With the subsidy amount, 57 companies will open more factories in Japan, the remaining 30 units will expand production in Southeast Asian countries, including Vietnam, Myanmar and Thailand. About 70% are small and medium enterprises, with more than two thirds engaged in the production and supply of medical equipment and supplies.

A second batch of businesses is being drafted, with the same composition structure as the first, according to Japanese officials.

China is Japan's largest trading partner and Japan is China's second largest trading partner. Although not all businesses in this wave have operations in China, does the move by the Japanese government still raise concerns for the country.

The credit research firm Teikoku Databank's survey revealed that there were 13,685 Japanese companies in China by the end of May 2019, reduced from 13,934 in an earlier survey conducted in 2016. At the peak of the year, In 2012, there were 14,394 Japanese companies operating in China.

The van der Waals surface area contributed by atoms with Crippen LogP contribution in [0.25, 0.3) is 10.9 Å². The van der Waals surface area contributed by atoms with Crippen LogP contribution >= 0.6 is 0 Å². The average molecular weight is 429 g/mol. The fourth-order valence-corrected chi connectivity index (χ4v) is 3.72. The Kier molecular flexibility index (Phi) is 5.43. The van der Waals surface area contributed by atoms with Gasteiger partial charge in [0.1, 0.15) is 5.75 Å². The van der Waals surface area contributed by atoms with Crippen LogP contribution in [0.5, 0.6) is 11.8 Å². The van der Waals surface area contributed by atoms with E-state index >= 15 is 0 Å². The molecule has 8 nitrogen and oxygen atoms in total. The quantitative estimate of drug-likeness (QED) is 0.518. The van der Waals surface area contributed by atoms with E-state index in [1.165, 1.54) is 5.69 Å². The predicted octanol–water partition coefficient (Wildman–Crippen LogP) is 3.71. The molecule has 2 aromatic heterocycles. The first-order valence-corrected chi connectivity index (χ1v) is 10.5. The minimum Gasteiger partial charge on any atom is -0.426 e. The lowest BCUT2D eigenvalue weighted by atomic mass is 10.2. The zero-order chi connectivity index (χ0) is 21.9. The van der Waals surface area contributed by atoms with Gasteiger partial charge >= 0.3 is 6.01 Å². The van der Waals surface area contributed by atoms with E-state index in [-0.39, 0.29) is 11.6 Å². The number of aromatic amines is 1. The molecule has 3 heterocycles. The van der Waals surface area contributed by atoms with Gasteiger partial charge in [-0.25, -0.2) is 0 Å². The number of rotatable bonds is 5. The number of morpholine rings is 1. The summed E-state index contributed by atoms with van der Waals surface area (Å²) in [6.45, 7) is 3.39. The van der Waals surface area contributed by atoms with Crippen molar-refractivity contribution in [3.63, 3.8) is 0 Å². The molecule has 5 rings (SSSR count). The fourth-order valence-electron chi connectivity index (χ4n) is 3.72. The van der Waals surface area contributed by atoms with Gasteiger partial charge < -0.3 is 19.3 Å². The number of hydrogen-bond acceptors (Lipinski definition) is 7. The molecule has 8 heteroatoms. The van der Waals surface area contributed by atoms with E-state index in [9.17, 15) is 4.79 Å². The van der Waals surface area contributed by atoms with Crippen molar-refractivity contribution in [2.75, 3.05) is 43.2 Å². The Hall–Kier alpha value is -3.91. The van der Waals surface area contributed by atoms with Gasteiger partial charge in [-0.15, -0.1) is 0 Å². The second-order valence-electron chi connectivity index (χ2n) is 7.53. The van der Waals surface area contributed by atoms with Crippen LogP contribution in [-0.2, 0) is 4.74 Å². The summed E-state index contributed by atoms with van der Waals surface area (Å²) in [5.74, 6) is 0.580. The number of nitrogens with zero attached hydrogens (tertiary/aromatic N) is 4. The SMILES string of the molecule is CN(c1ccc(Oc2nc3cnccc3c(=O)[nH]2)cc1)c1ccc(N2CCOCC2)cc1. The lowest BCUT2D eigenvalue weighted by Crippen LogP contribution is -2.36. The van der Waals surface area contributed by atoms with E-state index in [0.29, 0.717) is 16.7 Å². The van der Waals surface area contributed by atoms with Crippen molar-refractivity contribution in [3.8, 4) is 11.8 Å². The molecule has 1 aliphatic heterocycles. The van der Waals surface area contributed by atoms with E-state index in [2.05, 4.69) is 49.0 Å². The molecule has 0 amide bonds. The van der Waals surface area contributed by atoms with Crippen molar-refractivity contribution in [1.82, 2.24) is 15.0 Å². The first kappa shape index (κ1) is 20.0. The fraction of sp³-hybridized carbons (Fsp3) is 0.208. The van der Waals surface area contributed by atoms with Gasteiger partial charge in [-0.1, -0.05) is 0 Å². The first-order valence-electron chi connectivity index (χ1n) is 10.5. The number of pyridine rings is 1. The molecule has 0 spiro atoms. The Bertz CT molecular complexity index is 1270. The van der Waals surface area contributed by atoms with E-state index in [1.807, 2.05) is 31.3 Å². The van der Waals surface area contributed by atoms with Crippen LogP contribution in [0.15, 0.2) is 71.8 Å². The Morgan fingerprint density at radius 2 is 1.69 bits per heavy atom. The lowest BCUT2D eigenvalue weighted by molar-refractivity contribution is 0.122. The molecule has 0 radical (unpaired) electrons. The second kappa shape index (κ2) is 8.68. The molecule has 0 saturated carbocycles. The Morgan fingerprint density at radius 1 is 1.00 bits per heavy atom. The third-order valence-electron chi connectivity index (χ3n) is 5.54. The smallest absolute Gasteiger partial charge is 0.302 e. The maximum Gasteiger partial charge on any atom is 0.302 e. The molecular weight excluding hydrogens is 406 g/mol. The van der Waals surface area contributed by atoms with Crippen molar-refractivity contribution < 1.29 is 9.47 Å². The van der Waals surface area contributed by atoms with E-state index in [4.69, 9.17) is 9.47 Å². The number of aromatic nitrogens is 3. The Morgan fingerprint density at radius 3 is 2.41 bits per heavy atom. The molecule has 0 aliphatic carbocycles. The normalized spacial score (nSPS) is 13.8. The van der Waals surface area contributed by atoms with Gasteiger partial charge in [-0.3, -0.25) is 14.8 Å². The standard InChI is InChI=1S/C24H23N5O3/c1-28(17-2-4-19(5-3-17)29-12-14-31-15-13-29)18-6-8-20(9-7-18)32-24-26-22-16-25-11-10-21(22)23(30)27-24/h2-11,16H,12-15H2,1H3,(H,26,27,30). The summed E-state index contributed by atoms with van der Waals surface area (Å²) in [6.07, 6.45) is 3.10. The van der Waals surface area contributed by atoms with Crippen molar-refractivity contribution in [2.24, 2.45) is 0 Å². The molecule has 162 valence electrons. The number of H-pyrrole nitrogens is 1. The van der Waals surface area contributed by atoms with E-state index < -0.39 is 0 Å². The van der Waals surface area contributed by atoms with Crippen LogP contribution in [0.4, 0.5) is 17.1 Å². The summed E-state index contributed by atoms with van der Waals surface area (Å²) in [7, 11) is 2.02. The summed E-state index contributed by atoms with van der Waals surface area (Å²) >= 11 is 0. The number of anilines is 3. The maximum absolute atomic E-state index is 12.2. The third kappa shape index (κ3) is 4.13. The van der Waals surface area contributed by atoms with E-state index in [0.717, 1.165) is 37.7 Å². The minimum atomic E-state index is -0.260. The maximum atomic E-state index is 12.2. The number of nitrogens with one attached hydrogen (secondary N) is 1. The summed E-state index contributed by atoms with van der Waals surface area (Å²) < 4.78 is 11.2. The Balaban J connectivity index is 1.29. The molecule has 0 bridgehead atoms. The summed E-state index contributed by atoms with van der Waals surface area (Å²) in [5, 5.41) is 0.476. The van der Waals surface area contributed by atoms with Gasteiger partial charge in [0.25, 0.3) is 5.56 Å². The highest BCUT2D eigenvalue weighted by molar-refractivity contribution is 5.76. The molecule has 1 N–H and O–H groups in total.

Being caught up in the US-China trade war, as well as being influenced by Covid-19, Japanese printer giants including Brother, Kyocera and Fuji Xerox have been moving from China to Vietnam. Sharp has also relocated part of its multi-function printer production line from Jiangsu province to Thailand, though the moves have nothing to do with subsidies, according to the Caijing.

Liu ZhiBiao, professor of industrial economics at Nanjing University (Jiangsu province), said local authorities were increasingly worried about the "migration" of Japanese manufacturers because they would find "lose face" if foreign businesses left.

'Many countries are shocked when Japanese enterprises choose to invest in Vietnam'

Jetro representative said the fact that half of Japanese enterprises received support for the cost of choosing to go to Vietnam surprised regional countries.